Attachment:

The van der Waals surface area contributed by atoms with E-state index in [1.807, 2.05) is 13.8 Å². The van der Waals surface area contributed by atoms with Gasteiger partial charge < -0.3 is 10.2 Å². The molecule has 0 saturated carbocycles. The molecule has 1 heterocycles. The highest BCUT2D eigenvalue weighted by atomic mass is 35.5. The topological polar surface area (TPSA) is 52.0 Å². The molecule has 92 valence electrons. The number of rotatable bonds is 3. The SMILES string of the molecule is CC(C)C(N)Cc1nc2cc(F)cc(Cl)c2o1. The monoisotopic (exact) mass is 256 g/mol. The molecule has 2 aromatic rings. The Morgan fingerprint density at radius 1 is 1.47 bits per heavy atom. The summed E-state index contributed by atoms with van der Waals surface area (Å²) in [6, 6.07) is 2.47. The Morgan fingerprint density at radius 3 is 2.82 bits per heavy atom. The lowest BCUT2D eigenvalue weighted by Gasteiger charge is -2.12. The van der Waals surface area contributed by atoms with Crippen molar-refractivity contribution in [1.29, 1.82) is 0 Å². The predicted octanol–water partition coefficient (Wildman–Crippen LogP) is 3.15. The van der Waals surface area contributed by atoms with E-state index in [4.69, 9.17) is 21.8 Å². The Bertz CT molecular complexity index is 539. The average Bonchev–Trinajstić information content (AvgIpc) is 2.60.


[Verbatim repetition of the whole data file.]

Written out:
The van der Waals surface area contributed by atoms with E-state index in [1.807, 2.05) is 13.8 Å². The van der Waals surface area contributed by atoms with Gasteiger partial charge < -0.3 is 10.2 Å². The molecule has 0 saturated carbocycles. The molecule has 1 heterocycles. The highest BCUT2D eigenvalue weighted by atomic mass is 35.5. The topological polar surface area (TPSA) is 52.0 Å². The molecule has 92 valence electrons. The number of rotatable bonds is 3. The SMILES string of the molecule is CC(C)C(N)Cc1nc2cc(F)cc(Cl)c2o1. The monoisotopic (exact) mass is 256 g/mol. The molecule has 2 aromatic rings. The Morgan fingerprint density at radius 1 is 1.47 bits per heavy atom. The summed E-state index contributed by atoms with van der Waals surface area (Å²) in [6, 6.07) is 2.47. The Morgan fingerprint density at radius 3 is 2.82 bits per heavy atom. The lowest BCUT2D eigenvalue weighted by Gasteiger charge is -2.12. The van der Waals surface area contributed by atoms with Crippen molar-refractivity contribution in [1.29, 1.82) is 0 Å². The predicted octanol–water partition coefficient (Wildman–Crippen LogP) is 3.15. The van der Waals surface area contributed by atoms with E-state index in [4.69, 9.17) is 21.8 Å². The Bertz CT molecular complexity index is 539. The average Bonchev–Trinajstić information content (AvgIpc) is 2.60.